Author Topic: The "This Might Be A Stupid Question, But...." Thread  (Read 1065223 times)

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Xandraea

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Re: The "This Might Be A Stupid Question, But...." Thread
« Reply #8970 on: January 21, 2014, 03:47:46 PM »
Sometimes it's a thingymajig.

I have whosiewhatsits. ;D

or a whatchamacallit  :)

Mental Magpie

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Re: The "This Might Be A Stupid Question, But...." Thread
« Reply #8971 on: January 21, 2014, 04:26:07 PM »
How do they fix dams when they break?
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Diane AKA Traska

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Re: The "This Might Be A Stupid Question, But...." Thread
« Reply #8972 on: January 21, 2014, 04:43:56 PM »
How do they fix dams when they break?

You get your dam supervisor to call the dam contractor to come out and make some dam repairs.  ;D
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artk2002

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Re: The "This Might Be A Stupid Question, But...." Thread
« Reply #8973 on: January 21, 2014, 06:11:24 PM »
How do they fix dams when they break?

Politely, with a darning needle?  ;D

More seriously, it depends on the kind of dam and the kind/size of break.
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StarDrifter

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Re: The "This Might Be A Stupid Question, But...." Thread
« Reply #8974 on: January 21, 2014, 09:26:34 PM »
How do they fix dams when they break?

Well! *borrows Uncle's engineer hat*.

When most dams are being built in the first place, the river or body of water they're planning on blocking with said dam is diverted so that they've got a dry area to build in. If there are ever any cracks or breaks in a dam then the diversion can be re-activated. For example the Hoover Dam took so long to build not just because it's so big, but because there are massive tunnels and pipes under the surrounding hills that were used to divert the water while the dam was being built. If there is ever a crack or breakage large enough then the water can be diverted through those alternate tunnels until the dam is dry again and then repairs or rebuilding can take place.

Another option is that during a drought (like happened here in Australia in the late 90's - early 2000's) some dams can actually dry up because the rivers aren't running as much as they used to - and so the maintenance can be done then. About 100kms from where I live there were seven new dams built during the drought, taking advantage of the dry spell so that next time we'll have more water stored up and the droughts' impact won't be so large.
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Mental Magpie

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Re: The "This Might Be A Stupid Question, But...." Thread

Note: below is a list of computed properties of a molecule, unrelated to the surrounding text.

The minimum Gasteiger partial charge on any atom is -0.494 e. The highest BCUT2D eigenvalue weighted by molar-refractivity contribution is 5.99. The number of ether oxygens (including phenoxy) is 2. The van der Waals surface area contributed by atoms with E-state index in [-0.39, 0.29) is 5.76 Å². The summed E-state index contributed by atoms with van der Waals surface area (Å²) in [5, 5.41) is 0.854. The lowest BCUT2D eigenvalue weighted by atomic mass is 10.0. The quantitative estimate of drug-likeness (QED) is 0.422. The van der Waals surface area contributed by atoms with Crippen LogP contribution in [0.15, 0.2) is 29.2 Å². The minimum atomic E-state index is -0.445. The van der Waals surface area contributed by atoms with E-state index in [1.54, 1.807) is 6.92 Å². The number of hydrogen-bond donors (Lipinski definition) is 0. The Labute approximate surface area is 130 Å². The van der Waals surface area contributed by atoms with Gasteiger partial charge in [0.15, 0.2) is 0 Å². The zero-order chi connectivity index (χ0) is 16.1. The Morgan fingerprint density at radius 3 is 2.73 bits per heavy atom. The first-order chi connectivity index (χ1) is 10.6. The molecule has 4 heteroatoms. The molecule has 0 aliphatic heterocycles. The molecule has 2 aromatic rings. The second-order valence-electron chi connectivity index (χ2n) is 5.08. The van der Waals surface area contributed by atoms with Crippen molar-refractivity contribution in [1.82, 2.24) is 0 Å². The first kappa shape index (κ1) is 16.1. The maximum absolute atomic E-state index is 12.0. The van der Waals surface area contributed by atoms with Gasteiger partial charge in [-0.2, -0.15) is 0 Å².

« Reply #8975 on: January 21, 2014, 09:39:31 PM »
Thanks!  DF and I were really curious.  We were driving past the Estes Park dam (the one that broke when Colorado saw that destructive flood last year) and we got to thinking.  Who would have thunk it was such an obvious answer?
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Slartibartfast

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Re: The "This Might Be A Stupid Question, But...." Thread
« Reply #8976 on: January 21, 2014, 10:09:40 PM »
How do they fix dams when they break?

You get your dam supervisor to call the dam contractor to come out and make some dam repairs.  ;D

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Elisabunny

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Re: The "This Might Be A Stupid Question, But...." Thread
« Reply #8977 on: January 22, 2014, 04:08:24 PM »
How do they fix dams when they break?

Well! *borrows Uncle's engineer hat*.

When most dams are being built in the first place, the river or body of water they're planning on blocking with said dam is diverted so that they've got a dry area to build in. If there are ever any cracks or breaks in a dam then the diversion can be re-activated. For example the Hoover Dam took so long to build not just because it's so big, but because there are massive tunnels and pipes under the surrounding hills that were used to divert the water while the dam was being built. If there is ever a crack or breakage large enough then the water can be diverted through those alternate tunnels until the dam is dry again and then repairs or rebuilding can take place.

Another option is that during a drought (like happened here in Australia in the late 90's - early 2000's) some dams can actually dry up because the rivers aren't running as much as they used to - and so the maintenance can be done then. About 100kms from where I live there were seven new dams built during the drought, taking advantage of the dry spell so that next time we'll have more water stored up and the droughts' impact won't be so large.

Or, in the case of the Teton Dam, they start investigating *why* it broke, discover that the area is actually massively unsuitable for dam-building, and abandon the whole idea.  Then 30 years later, some group decides that it really should be rebuilt, to a huge chorus of "heck NO!" from local residents. ::)